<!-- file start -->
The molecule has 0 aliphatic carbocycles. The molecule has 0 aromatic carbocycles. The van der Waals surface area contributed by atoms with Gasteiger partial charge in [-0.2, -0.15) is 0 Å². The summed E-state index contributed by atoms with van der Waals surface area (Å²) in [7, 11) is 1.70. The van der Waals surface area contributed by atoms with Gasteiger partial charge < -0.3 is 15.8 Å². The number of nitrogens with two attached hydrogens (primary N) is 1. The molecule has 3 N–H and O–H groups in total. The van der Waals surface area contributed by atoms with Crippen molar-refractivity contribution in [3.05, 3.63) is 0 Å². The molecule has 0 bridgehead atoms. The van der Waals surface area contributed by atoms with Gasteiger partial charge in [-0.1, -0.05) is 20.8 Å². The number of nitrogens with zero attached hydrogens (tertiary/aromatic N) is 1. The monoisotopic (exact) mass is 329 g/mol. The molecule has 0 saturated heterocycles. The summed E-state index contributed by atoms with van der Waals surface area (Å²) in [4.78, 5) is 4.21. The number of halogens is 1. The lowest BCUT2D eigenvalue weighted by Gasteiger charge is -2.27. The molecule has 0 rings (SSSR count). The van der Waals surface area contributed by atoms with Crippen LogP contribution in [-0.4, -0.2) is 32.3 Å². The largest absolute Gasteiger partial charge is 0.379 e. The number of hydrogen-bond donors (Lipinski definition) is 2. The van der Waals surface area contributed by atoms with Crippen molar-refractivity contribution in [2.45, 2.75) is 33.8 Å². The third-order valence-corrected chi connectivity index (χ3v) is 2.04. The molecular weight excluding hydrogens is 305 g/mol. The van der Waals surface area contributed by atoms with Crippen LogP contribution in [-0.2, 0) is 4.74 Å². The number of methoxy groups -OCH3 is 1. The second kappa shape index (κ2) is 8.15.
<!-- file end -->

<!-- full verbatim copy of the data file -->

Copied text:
The molecule has 0 aliphatic carbocycles. The molecule has 0 aromatic carbocycles. The van der Waals surface area contributed by atoms with Gasteiger partial charge in [-0.2, -0.15) is 0 Å². The summed E-state index contributed by atoms with van der Waals surface area (Å²) in [7, 11) is 1.70. The van der Waals surface area contributed by atoms with Gasteiger partial charge < -0.3 is 15.8 Å². The number of nitrogens with two attached hydrogens (primary N) is 1. The molecule has 3 N–H and O–H groups in total. The van der Waals surface area contributed by atoms with Crippen molar-refractivity contribution in [3.05, 3.63) is 0 Å². The molecule has 0 bridgehead atoms. The van der Waals surface area contributed by atoms with Gasteiger partial charge in [-0.1, -0.05) is 20.8 Å². The number of nitrogens with zero attached hydrogens (tertiary/aromatic N) is 1. The monoisotopic (exact) mass is 329 g/mol. The molecule has 0 saturated heterocycles. The summed E-state index contributed by atoms with van der Waals surface area (Å²) in [4.78, 5) is 4.21. The number of halogens is 1. The lowest BCUT2D eigenvalue weighted by Gasteiger charge is -2.27. The molecule has 0 rings (SSSR count). The van der Waals surface area contributed by atoms with Crippen LogP contribution in [-0.4, -0.2) is 32.3 Å². The largest absolute Gasteiger partial charge is 0.379 e. The number of hydrogen-bond donors (Lipinski definition) is 2. The van der Waals surface area contributed by atoms with Crippen molar-refractivity contribution in [2.45, 2.75) is 33.8 Å². The third-order valence-corrected chi connectivity index (χ3v) is 2.04. The molecular weight excluding hydrogens is 305 g/mol. The van der Waals surface area contributed by atoms with Crippen LogP contribution in [-0.2, 0) is 4.74 Å². The number of methoxy groups -OCH3 is 1. The second kappa shape index (κ2) is 8.15.